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Treasure hunt : a New York Times reporter tracks the Quedlinburg hoard

Autore: William H Honan
Editore: New York : Fromm International Pub. Corp., ©1997.
Edizione/Formato:   book_printbook : English : 1st edVedi tutte le edizioni e i formati
Banca dati:WorldCat
Sommario:
Nearly half a century after the end of World War II, the famous and priceless Quedlinburg treasures were still missing. The Nazis had commandeered this magnificent hoard of medieval artworks and had hidden it in a cave on the outskirts of Quedlinburg - a quaint, cobblestone-paved village in central Germany. But soon after victorious American troops occupied Germany in April 1945, twelve of the treasures - worth more
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Informazioni aggiuntive sul formato: Online version:
Honan, William H. (William Holmes).
Treasure hunt.
New York : Fromm International Pub. Corp., ©1997
(OCoLC)608998171
Tipo documento: Book
Tutti gli autori / Collaboratori: William H Honan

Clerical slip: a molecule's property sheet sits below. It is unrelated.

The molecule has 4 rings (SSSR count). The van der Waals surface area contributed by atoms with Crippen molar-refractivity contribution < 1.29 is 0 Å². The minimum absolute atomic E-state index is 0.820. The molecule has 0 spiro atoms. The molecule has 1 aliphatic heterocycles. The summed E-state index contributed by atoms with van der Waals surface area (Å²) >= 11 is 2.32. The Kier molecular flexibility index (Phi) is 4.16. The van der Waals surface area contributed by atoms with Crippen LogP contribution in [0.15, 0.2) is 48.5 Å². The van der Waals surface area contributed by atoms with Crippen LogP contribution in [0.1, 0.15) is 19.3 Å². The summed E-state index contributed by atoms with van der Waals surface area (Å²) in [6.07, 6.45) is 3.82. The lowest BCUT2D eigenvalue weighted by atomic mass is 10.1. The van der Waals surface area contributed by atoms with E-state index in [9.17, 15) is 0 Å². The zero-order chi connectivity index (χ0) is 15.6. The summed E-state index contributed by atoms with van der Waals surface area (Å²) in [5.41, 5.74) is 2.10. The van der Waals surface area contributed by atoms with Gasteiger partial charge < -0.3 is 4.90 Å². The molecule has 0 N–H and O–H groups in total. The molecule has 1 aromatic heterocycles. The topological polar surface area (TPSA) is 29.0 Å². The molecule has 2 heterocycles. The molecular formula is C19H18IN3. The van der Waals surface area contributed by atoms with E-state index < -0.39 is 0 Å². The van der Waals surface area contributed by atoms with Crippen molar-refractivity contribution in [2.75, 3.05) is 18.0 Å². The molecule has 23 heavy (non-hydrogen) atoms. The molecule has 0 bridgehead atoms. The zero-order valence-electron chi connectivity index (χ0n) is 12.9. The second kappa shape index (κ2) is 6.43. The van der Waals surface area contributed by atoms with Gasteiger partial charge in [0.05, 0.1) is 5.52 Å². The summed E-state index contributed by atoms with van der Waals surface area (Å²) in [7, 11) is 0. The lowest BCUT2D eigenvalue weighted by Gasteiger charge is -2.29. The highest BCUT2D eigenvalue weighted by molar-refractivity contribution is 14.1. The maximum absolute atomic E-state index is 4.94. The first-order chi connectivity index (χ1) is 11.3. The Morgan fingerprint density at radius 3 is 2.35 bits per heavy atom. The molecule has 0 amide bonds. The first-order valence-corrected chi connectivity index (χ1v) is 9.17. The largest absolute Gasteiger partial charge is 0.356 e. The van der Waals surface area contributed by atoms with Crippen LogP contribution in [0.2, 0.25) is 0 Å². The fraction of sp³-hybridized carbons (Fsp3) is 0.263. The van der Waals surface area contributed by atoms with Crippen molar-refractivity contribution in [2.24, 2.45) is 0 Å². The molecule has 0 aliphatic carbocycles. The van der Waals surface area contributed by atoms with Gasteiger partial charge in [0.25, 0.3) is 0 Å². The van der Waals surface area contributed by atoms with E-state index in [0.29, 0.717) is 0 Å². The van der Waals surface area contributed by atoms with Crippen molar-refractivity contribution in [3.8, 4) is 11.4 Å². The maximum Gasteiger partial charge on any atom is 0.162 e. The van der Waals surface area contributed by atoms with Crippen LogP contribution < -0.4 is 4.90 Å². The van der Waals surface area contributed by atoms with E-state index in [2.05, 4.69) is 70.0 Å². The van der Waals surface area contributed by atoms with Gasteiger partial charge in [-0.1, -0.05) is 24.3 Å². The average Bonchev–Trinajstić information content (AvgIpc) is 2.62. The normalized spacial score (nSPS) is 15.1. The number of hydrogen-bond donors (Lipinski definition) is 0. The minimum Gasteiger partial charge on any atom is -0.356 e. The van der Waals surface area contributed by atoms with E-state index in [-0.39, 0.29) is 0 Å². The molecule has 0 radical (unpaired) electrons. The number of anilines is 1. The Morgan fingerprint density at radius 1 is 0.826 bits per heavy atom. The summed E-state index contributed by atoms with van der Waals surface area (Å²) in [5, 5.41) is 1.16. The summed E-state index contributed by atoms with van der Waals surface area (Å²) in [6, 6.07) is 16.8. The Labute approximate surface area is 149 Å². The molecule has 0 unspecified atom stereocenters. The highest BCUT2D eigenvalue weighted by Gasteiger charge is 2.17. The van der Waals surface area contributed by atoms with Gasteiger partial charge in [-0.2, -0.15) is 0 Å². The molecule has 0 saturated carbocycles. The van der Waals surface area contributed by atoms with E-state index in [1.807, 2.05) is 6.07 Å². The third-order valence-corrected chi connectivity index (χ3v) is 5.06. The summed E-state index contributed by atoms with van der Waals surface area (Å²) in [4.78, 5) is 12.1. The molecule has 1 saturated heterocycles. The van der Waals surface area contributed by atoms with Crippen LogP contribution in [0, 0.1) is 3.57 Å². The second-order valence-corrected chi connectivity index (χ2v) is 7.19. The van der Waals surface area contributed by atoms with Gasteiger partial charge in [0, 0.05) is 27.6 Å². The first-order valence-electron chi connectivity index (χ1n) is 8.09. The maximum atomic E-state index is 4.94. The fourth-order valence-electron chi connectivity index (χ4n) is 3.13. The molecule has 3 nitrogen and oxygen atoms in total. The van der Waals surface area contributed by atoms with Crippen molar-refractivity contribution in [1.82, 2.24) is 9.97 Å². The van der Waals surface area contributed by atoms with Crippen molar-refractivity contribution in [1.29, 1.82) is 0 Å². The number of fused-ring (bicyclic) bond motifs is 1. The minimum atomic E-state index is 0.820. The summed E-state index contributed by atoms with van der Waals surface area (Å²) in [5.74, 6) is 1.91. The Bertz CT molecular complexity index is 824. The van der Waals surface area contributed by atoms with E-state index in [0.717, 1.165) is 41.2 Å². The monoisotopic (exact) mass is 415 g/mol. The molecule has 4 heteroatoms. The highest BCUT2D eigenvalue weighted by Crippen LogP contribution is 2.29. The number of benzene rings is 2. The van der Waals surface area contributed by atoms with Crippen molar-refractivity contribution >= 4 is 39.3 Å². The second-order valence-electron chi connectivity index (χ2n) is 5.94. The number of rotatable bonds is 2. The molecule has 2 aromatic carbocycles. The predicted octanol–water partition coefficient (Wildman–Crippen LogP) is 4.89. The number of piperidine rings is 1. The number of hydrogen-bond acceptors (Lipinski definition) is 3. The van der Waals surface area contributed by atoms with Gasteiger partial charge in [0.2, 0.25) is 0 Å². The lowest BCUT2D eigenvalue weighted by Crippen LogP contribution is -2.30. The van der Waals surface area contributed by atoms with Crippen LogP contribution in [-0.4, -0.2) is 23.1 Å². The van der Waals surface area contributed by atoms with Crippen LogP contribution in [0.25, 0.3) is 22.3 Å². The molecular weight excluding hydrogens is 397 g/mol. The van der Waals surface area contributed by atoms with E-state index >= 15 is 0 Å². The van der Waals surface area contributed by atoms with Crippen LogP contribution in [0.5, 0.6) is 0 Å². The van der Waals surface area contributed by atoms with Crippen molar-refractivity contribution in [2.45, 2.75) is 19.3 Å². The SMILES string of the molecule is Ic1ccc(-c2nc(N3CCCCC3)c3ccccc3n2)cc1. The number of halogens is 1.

ISBN: 0880641746 9780880641746
Numero OCLC: 35770862
Descrizione: viii, 289 pages : illustrations ; 22 cm
Responsabilità: William H. Honan.

Abstract:

Nearly half a century after the end of World War II, the famous and priceless Quedlinburg treasures were still missing. The Nazis had commandeered this magnificent hoard of medieval artworks and had hidden it in a cave on the outskirts of Quedlinburg - a quaint, cobblestone-paved village in central Germany. But soon after victorious American troops occupied Germany in April 1945, twelve of the treasures - worth more than $200 million in today's market - were found to have suddenly disappeared.

For years after, the Quedlinburg case was known as the greatest and longest unsolved art theft of the century. Then, in 1989, William H. Honan, a senior reporter at The New York Times hungry for a high profile case, and Willi Korte, a colorful, wise-cracking German researcher, set out to track down the thief.

It began to look like a hopeless task. After so many years, the trail had grown cold, and it seemed as if, should they be lucky enough to discover him, the thief might be ready to kill in order to protect his priceless booty.

As the investigators scrutinized the art world and delved into old U.S. Army records, they gathered clues and suspects - some of them more than a little frightening. Then, after a series of hair-raising adventures, Honan made headlines around the world by identifying the thief and leading law enforcement authorities to a desolate, tumble-down farm town in northeastern Texas where the treasures had been hidden. Subsequently, Honan was nominated for a Pulitzer Prize in investigative journalism.

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